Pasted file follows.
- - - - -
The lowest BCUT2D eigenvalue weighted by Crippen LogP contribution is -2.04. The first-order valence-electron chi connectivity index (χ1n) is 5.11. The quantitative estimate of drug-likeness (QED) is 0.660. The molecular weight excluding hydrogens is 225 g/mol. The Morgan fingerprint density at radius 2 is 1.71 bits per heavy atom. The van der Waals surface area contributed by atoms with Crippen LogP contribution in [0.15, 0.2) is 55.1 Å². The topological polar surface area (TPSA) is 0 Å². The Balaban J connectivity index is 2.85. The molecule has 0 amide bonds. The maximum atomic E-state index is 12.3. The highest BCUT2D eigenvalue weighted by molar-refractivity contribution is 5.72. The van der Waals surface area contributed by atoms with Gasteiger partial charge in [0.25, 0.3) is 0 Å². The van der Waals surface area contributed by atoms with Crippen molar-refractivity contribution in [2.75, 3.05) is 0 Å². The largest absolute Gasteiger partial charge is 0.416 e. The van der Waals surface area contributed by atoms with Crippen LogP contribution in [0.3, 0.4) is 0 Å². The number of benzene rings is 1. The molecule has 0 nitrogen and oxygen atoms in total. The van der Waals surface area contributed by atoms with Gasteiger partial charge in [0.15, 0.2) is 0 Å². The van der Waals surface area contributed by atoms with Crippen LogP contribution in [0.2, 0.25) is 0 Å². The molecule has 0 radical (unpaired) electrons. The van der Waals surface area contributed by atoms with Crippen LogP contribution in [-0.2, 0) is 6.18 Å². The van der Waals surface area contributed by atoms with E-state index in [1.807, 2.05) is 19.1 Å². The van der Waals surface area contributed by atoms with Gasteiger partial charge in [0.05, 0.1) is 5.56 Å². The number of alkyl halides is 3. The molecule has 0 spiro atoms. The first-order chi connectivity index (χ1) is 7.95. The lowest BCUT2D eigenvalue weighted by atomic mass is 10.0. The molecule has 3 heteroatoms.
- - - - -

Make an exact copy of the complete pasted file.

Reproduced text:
The lowest BCUT2D eigenvalue weighted by Crippen LogP contribution is -2.04. The first-order valence-electron chi connectivity index (χ1n) is 5.11. The quantitative estimate of drug-likeness (QED) is 0.660. The molecular weight excluding hydrogens is 225 g/mol. The Morgan fingerprint density at radius 2 is 1.71 bits per heavy atom. The van der Waals surface area contributed by atoms with Crippen LogP contribution in [0.15, 0.2) is 55.1 Å². The topological polar surface area (TPSA) is 0 Å². The Balaban J connectivity index is 2.85. The molecule has 0 amide bonds. The maximum atomic E-state index is 12.3. The highest BCUT2D eigenvalue weighted by molar-refractivity contribution is 5.72. The van der Waals surface area contributed by atoms with Gasteiger partial charge in [0.25, 0.3) is 0 Å². The van der Waals surface area contributed by atoms with Crippen molar-refractivity contribution in [2.75, 3.05) is 0 Å². The largest absolute Gasteiger partial charge is 0.416 e. The van der Waals surface area contributed by atoms with Crippen LogP contribution in [0.3, 0.4) is 0 Å². The number of benzene rings is 1. The molecule has 0 nitrogen and oxygen atoms in total. The van der Waals surface area contributed by atoms with Gasteiger partial charge in [0.15, 0.2) is 0 Å². The van der Waals surface area contributed by atoms with Crippen LogP contribution in [0.2, 0.25) is 0 Å². The molecule has 0 radical (unpaired) electrons. The van der Waals surface area contributed by atoms with Crippen LogP contribution in [-0.2, 0) is 6.18 Å². The van der Waals surface area contributed by atoms with E-state index in [1.807, 2.05) is 19.1 Å². The van der Waals surface area contributed by atoms with Gasteiger partial charge in [0.05, 0.1) is 5.56 Å². The number of alkyl halides is 3. The molecule has 0 spiro atoms. The first-order chi connectivity index (χ1) is 7.95. The lowest BCUT2D eigenvalue weighted by atomic mass is 10.0. The molecule has 3 heteroatoms.